The Importance of Cash Flow in Business

Is it possible to show profit on paper but still not have enough to run your small business?


The answer is yes. The promise of profits on paper is no guarantee that your business is holding a sufficient amount of cash for day-to-day operations. On the other hand, receiving steady amounts of cash throughout your business’s lifetime won’t always mean you’re earning a profit.


It’s essential that you understand the difference between cash flow and profit and what it means for your business.


Here’s how you can differentiate the two:


1. The numbers are time-sensitive.

Cash flow refers to the actual transfer of funds in and out of your business. It lets you monitor how much cash you have on hand by acknowledging expenses and income only when money is paid or received.


On the other hand, profits can be recorded once a sale has been made. Even prior to receipt or delivery of payment, your books already include information regarding how much the business has earned.


2. To profit means to earn in excess.

Profit is what’s left of your revenue after deducting the full costs of making, marketing, and delivering your product.


If it takes you $60 to prepare and deliver a box of pastries, and you sell it for the same price, you won’t be earning any profits. However, your cash flow is going to reflect how much you shelled out for the product and how much you received for it as payment.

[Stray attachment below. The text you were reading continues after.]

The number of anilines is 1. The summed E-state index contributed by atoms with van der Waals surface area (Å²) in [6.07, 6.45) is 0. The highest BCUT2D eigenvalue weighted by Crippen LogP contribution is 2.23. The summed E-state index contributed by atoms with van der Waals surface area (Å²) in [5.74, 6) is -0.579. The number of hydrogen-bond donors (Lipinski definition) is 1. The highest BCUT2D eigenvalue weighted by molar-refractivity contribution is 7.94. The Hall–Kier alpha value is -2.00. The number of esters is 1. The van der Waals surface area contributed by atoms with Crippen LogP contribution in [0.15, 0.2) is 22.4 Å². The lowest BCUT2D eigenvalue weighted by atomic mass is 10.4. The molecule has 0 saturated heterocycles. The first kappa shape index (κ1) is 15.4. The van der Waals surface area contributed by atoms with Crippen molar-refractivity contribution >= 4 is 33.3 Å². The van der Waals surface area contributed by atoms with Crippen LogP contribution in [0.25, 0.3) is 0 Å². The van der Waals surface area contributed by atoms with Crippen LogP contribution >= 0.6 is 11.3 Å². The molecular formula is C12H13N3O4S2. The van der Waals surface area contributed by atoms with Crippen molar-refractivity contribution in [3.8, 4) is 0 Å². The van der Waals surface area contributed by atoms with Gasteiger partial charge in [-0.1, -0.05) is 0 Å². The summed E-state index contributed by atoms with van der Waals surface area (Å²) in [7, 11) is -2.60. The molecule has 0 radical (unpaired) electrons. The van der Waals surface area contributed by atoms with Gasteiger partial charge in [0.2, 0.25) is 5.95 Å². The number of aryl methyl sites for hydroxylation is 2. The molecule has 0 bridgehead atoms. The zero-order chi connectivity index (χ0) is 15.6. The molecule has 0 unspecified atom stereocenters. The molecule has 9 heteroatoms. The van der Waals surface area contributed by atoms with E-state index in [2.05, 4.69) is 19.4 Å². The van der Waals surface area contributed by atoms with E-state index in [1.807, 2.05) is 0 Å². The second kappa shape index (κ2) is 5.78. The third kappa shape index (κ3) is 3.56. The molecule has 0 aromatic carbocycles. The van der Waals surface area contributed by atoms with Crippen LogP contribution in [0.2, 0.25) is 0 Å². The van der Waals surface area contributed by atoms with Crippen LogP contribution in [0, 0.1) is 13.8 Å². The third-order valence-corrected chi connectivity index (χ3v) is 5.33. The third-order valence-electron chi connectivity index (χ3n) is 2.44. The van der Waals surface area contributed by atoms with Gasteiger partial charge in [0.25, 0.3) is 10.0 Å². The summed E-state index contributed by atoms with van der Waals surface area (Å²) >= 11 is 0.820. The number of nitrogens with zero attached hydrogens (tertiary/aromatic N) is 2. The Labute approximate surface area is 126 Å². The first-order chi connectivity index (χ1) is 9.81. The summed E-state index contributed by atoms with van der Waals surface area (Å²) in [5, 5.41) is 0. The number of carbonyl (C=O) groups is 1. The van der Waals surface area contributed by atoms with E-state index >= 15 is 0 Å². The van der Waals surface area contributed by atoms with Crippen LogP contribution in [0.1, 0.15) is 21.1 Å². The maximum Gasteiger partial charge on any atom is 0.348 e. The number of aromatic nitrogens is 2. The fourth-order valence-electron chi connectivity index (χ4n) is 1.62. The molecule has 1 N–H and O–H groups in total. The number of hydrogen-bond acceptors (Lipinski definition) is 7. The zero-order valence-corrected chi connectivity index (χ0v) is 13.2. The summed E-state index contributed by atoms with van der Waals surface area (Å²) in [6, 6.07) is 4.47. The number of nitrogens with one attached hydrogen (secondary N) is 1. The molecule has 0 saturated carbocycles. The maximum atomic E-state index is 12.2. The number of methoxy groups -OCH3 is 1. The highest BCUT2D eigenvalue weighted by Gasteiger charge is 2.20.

3. Cash flow is similar to gatekeeping.

A good way to illustrate cash flow is to imagine people at a train station. The gate only records the number of people who have gone through even if there are others waiting on either side.


Counting in this scenario is sensitive to two directions of flow: in and out. Many accountants make the same distinction when talking about cash by using the words inflow and outflow.


4. Inflows and outflows aren’t always ‘good’ or ‘bad’.

Having a steady inflow of cash only means that you have money regularly coming into the business. This won’t always give you the ability to cover all expenses or to earn a little extra.


As long as you’re putting money into income-generating processes, you probably won’t be dealing with losses when you have multiple cash outflows. Most businesses experience cash outflows during the early portion of their business cycle, right before sales are made and cash flows back in.


5. Cash will always run the business.

Focusing finances on the right things is a huge responsibility for all business owners. Without cash, your business won’t survive as it’s can’t cover the cost of running itself.
This is why prioritising cash flow can make more sense than a profit-oriented approach. Financial security is the daily goal your business needs to aim for before it can reach the point of earning more profits.


Want to learn more about business and cash flow management? Our friendly team of professional business advisers and accountants are more than willing to help. Contact Omnis Group at 9380-3555 or 1800 99 66 90.


You can also use our Free and Easy Action Plan: “How to Forecast Cash Flow” to project the cash going in and out of your business, and the cash surplus (or deficit) that it can generate.

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